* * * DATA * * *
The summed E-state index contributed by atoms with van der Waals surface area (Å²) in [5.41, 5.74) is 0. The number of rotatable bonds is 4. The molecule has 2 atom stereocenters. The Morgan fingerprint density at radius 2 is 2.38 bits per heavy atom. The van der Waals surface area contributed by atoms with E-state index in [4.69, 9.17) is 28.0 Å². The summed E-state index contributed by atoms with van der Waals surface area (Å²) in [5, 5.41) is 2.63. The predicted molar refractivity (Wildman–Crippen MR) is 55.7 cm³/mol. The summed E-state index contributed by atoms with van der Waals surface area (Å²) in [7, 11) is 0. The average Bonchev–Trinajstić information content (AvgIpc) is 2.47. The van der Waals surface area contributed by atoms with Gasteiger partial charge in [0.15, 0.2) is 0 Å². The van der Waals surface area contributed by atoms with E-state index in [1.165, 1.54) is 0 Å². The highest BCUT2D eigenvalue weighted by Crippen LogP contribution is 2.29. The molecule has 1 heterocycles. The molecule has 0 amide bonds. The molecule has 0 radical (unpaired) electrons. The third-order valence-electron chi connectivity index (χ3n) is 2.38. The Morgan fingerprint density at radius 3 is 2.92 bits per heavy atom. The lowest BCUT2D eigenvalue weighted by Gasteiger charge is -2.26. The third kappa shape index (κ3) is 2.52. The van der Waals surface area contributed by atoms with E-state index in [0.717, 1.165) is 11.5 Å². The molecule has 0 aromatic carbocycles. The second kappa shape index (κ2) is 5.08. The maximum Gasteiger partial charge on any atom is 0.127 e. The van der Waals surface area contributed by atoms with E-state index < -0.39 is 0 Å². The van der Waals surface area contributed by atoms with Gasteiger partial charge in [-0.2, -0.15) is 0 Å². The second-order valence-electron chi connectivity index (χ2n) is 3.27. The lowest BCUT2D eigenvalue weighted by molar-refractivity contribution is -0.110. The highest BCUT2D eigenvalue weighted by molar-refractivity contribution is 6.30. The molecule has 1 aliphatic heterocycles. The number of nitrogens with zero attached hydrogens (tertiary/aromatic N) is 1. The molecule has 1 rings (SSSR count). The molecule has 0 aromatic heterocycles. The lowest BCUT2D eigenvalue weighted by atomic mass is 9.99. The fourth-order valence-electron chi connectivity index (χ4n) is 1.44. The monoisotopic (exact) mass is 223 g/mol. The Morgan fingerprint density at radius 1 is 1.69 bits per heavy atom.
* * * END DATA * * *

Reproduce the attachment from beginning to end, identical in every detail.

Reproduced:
The summed E-state index contributed by atoms with van der Waals surface area (Å²) in [5.41, 5.74) is 0. The number of rotatable bonds is 4. The molecule has 2 atom stereocenters. The Morgan fingerprint density at radius 2 is 2.38 bits per heavy atom. The van der Waals surface area contributed by atoms with E-state index in [4.69, 9.17) is 28.0 Å². The summed E-state index contributed by atoms with van der Waals surface area (Å²) in [5, 5.41) is 2.63. The predicted molar refractivity (Wildman–Crippen MR) is 55.7 cm³/mol. The summed E-state index contributed by atoms with van der Waals surface area (Å²) in [7, 11) is 0. The average Bonchev–Trinajstić information content (AvgIpc) is 2.47. The van der Waals surface area contributed by atoms with Gasteiger partial charge in [0.15, 0.2) is 0 Å². The van der Waals surface area contributed by atoms with E-state index in [1.165, 1.54) is 0 Å². The highest BCUT2D eigenvalue weighted by Crippen LogP contribution is 2.29. The molecule has 1 heterocycles. The molecule has 0 amide bonds. The molecule has 0 radical (unpaired) electrons. The third-order valence-electron chi connectivity index (χ3n) is 2.38. The Morgan fingerprint density at radius 3 is 2.92 bits per heavy atom. The lowest BCUT2D eigenvalue weighted by Gasteiger charge is -2.26. The third kappa shape index (κ3) is 2.52. The van der Waals surface area contributed by atoms with E-state index in [0.717, 1.165) is 11.5 Å². The molecule has 0 aromatic carbocycles. The second kappa shape index (κ2) is 5.08. The maximum Gasteiger partial charge on any atom is 0.127 e. The van der Waals surface area contributed by atoms with E-state index < -0.39 is 0 Å². The van der Waals surface area contributed by atoms with Gasteiger partial charge in [-0.2, -0.15) is 0 Å². The second-order valence-electron chi connectivity index (χ2n) is 3.27. The lowest BCUT2D eigenvalue weighted by molar-refractivity contribution is -0.110. The highest BCUT2D eigenvalue weighted by molar-refractivity contribution is 6.30. The molecule has 1 aliphatic heterocycles. The number of nitrogens with zero attached hydrogens (tertiary/aromatic N) is 1. The molecule has 1 rings (SSSR count). The molecule has 0 aromatic heterocycles. The lowest BCUT2D eigenvalue weighted by atomic mass is 9.99. The fourth-order valence-electron chi connectivity index (χ4n) is 1.44. The monoisotopic (exact) mass is 223 g/mol. The Morgan fingerprint density at radius 1 is 1.69 bits per heavy atom.